The Tripod

The tripod is an ancient Chinese cooking vessel made of bronze or pottery. As early as the Neolithic era, Chinese ancestors began to use pottery ding, and then the bronze ding began to appear in the Jin and Stone Age. The bronze tripod was one of the most important forms of Chinese bronze ware. In addition to being used as a food vessel, they were also used as a serving vessel for food or condiments, as a ritual vessel for worshipping gods and ancestors, as a funerary vessel, and even as a torture device. After the Zhou Dynasty, with the popularity of iron and stoves, the tripod was gradually replaced by other forms of vessels. After the Song Dynasty, with the rise of jinxue, some more tripods appeared as decorative objects, in addition to the antique bronze tripods, and some were gold, silver, jade or porcelain.

As part of the ritual and music system of the Western Zhou Dynasty, the tripod system stipulated that only the emperor of the Zhou could use nine tripods, the vassals used seven tripods, the ministers used five tripods and the scholars used three tripods, making tripods a symbol of rank and power. It is said that the nine tripods cast in the Xia Dynasty also became a symbol of the kingship of the Zhou Emperor. Although some tripods were only a dozen centimeters high and weighed a few kilograms, the bronze tripods used as ceremonial vessels were often very large, the largest of which has been found to be 133 centimeters high and weighing 832.84 kilograms.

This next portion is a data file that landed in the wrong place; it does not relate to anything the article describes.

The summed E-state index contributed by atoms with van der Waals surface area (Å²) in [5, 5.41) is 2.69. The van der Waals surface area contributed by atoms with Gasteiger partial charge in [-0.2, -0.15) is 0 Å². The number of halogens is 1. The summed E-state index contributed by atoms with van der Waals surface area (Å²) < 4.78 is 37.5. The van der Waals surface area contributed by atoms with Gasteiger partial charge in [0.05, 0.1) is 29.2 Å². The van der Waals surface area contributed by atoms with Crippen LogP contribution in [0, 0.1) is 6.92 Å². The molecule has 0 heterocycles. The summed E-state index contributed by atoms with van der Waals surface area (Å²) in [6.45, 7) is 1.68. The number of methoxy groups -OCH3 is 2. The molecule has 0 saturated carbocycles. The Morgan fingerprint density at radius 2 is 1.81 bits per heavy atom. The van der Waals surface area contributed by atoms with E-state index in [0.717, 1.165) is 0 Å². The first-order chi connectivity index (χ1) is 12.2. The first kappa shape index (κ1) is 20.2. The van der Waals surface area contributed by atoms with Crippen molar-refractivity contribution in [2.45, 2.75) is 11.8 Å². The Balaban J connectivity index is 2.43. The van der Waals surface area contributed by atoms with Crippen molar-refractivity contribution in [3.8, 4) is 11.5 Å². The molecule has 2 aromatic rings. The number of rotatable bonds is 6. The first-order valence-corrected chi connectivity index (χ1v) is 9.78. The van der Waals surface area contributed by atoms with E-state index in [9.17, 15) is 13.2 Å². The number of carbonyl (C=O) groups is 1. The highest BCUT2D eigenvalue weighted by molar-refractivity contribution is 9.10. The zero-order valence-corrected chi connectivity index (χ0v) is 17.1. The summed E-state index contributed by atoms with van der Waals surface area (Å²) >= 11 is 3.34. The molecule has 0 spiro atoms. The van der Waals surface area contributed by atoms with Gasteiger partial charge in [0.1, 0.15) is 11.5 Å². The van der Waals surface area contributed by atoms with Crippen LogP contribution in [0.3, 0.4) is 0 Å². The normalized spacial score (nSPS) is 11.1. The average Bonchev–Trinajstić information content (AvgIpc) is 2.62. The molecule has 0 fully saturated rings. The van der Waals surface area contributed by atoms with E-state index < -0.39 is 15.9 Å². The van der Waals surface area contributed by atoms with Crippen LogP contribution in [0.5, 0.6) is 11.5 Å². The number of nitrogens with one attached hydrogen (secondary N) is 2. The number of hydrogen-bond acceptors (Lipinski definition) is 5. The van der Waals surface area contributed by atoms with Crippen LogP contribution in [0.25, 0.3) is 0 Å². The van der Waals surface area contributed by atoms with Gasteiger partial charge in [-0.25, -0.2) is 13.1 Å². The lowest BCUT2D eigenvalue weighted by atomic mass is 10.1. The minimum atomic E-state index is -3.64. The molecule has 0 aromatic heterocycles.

During the three Dynasties and the Qin and Han Dynasties, the tripod was the most common and mysterious utensil for more than two thousand years. There are two types of tripods: three-legged round tripods and four-legged square tripods, which can be divided into two types: covered and uncovered. The tripod consists of a foot, a belly, an ear and a lid. Generally, round tripods are three-legged and square tripods are four-legged, but there are also four-legged round tripods. The tripod usually has no ears or two ears, which can be divided into standing ears and attached ears according to whether the ears are positioned above the abdominal wall or attached to the side of the abdominal wall. The lid of the tripod is usually covered with a button, and the abdomen of the tripod is usually decorated with fine ornaments, while the feet, ears and lid of the tripod are also decorated with ornaments. The common ornaments on the tripod are animal-face, nipple, and cloud and thunder patterns.

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